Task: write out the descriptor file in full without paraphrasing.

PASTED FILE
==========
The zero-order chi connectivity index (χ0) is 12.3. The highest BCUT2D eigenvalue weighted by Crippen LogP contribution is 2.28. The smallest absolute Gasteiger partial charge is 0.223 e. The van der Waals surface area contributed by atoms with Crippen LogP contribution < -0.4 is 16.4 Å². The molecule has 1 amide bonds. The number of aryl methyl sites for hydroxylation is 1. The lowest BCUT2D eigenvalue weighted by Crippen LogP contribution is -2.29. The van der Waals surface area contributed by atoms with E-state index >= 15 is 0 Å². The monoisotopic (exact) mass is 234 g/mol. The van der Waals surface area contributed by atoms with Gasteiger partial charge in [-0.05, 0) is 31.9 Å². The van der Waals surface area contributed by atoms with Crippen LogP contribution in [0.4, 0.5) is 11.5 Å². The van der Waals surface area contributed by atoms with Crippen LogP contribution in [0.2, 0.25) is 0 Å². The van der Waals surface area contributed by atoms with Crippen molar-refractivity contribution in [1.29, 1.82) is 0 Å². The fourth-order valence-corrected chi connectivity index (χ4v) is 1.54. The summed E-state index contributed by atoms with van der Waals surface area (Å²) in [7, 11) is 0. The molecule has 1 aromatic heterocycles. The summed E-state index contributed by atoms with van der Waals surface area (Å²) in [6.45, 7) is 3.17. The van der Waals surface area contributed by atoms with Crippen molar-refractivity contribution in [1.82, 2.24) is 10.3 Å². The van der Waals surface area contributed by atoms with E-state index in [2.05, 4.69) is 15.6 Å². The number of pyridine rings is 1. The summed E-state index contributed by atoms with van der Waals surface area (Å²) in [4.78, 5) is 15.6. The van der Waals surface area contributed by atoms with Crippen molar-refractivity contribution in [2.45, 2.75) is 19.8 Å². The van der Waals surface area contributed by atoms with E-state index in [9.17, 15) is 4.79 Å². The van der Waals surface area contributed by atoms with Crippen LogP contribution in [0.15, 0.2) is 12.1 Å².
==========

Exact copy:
The zero-order chi connectivity index (χ0) is 12.3. The highest BCUT2D eigenvalue weighted by Crippen LogP contribution is 2.28. The smallest absolute Gasteiger partial charge is 0.223 e. The van der Waals surface area contributed by atoms with Crippen LogP contribution < -0.4 is 16.4 Å². The molecule has 1 amide bonds. The number of aryl methyl sites for hydroxylation is 1. The lowest BCUT2D eigenvalue weighted by Crippen LogP contribution is -2.29. The van der Waals surface area contributed by atoms with E-state index >= 15 is 0 Å². The monoisotopic (exact) mass is 234 g/mol. The van der Waals surface area contributed by atoms with Gasteiger partial charge in [-0.05, 0) is 31.9 Å². The van der Waals surface area contributed by atoms with Crippen LogP contribution in [0.4, 0.5) is 11.5 Å². The van der Waals surface area contributed by atoms with Crippen LogP contribution in [0.2, 0.25) is 0 Å². The van der Waals surface area contributed by atoms with Crippen molar-refractivity contribution in [1.29, 1.82) is 0 Å². The fourth-order valence-corrected chi connectivity index (χ4v) is 1.54. The summed E-state index contributed by atoms with van der Waals surface area (Å²) in [7, 11) is 0. The molecule has 1 aromatic heterocycles. The summed E-state index contributed by atoms with van der Waals surface area (Å²) in [6.45, 7) is 3.17. The van der Waals surface area contributed by atoms with Crippen molar-refractivity contribution in [1.82, 2.24) is 10.3 Å². The van der Waals surface area contributed by atoms with E-state index in [2.05, 4.69) is 15.6 Å². The number of pyridine rings is 1. The summed E-state index contributed by atoms with van der Waals surface area (Å²) in [4.78, 5) is 15.6. The van der Waals surface area contributed by atoms with Crippen molar-refractivity contribution in [2.45, 2.75) is 19.8 Å². The van der Waals surface area contributed by atoms with E-state index in [9.17, 15) is 4.79 Å². The van der Waals surface area contributed by atoms with Crippen LogP contribution in [0.15, 0.2) is 12.1 Å².